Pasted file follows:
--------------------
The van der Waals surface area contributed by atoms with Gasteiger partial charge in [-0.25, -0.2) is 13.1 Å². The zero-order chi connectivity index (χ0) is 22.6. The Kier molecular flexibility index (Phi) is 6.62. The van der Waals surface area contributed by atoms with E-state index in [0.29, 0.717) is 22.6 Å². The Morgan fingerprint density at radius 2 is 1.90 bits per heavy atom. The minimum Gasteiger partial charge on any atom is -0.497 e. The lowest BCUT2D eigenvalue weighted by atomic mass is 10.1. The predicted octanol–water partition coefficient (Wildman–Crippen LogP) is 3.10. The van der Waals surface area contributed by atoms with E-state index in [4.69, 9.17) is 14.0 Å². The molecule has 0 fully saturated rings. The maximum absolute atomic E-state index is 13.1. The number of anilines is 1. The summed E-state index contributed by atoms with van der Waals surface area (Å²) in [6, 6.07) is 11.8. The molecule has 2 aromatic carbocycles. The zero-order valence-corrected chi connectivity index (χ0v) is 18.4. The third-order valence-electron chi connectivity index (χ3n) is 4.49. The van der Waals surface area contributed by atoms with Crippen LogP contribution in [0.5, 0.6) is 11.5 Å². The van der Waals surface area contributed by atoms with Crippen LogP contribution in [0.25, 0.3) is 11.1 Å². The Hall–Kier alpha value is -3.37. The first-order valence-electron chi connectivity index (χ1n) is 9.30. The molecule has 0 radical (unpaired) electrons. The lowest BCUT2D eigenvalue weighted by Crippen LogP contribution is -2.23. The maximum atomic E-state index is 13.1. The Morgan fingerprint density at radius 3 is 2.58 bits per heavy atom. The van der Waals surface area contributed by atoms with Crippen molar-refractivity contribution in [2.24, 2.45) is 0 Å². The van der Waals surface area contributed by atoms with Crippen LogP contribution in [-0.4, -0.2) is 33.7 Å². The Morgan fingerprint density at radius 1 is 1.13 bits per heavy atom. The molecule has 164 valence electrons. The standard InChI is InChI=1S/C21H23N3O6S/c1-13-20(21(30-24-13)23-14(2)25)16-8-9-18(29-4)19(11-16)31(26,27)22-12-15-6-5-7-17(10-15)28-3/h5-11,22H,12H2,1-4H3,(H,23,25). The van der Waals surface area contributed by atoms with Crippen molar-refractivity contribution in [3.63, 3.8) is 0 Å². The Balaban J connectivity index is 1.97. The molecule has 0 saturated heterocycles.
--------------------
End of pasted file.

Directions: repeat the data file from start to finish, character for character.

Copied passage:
The van der Waals surface area contributed by atoms with Gasteiger partial charge in [-0.25, -0.2) is 13.1 Å². The zero-order chi connectivity index (χ0) is 22.6. The Kier molecular flexibility index (Phi) is 6.62. The van der Waals surface area contributed by atoms with E-state index in [0.29, 0.717) is 22.6 Å². The Morgan fingerprint density at radius 2 is 1.90 bits per heavy atom. The minimum Gasteiger partial charge on any atom is -0.497 e. The lowest BCUT2D eigenvalue weighted by atomic mass is 10.1. The predicted octanol–water partition coefficient (Wildman–Crippen LogP) is 3.10. The van der Waals surface area contributed by atoms with E-state index in [4.69, 9.17) is 14.0 Å². The molecule has 0 fully saturated rings. The maximum absolute atomic E-state index is 13.1. The number of anilines is 1. The summed E-state index contributed by atoms with van der Waals surface area (Å²) in [6, 6.07) is 11.8. The molecule has 2 aromatic carbocycles. The zero-order valence-corrected chi connectivity index (χ0v) is 18.4. The third-order valence-electron chi connectivity index (χ3n) is 4.49. The van der Waals surface area contributed by atoms with Crippen LogP contribution in [0.5, 0.6) is 11.5 Å². The van der Waals surface area contributed by atoms with Crippen LogP contribution in [0.25, 0.3) is 11.1 Å². The Hall–Kier alpha value is -3.37. The first-order valence-electron chi connectivity index (χ1n) is 9.30. The molecule has 0 radical (unpaired) electrons. The lowest BCUT2D eigenvalue weighted by Crippen LogP contribution is -2.23. The maximum atomic E-state index is 13.1. The Morgan fingerprint density at radius 3 is 2.58 bits per heavy atom. The van der Waals surface area contributed by atoms with Crippen molar-refractivity contribution in [2.24, 2.45) is 0 Å². The van der Waals surface area contributed by atoms with Crippen LogP contribution in [-0.4, -0.2) is 33.7 Å². The Morgan fingerprint density at radius 1 is 1.13 bits per heavy atom. The molecule has 164 valence electrons. The standard InChI is InChI=1S/C21H23N3O6S/c1-13-20(21(30-24-13)23-14(2)25)16-8-9-18(29-4)19(11-16)31(26,27)22-12-15-6-5-7-17(10-15)28-3/h5-11,22H,12H2,1-4H3,(H,23,25). The van der Waals surface area contributed by atoms with Crippen molar-refractivity contribution in [3.63, 3.8) is 0 Å². The Balaban J connectivity index is 1.97. The molecule has 0 saturated heterocycles.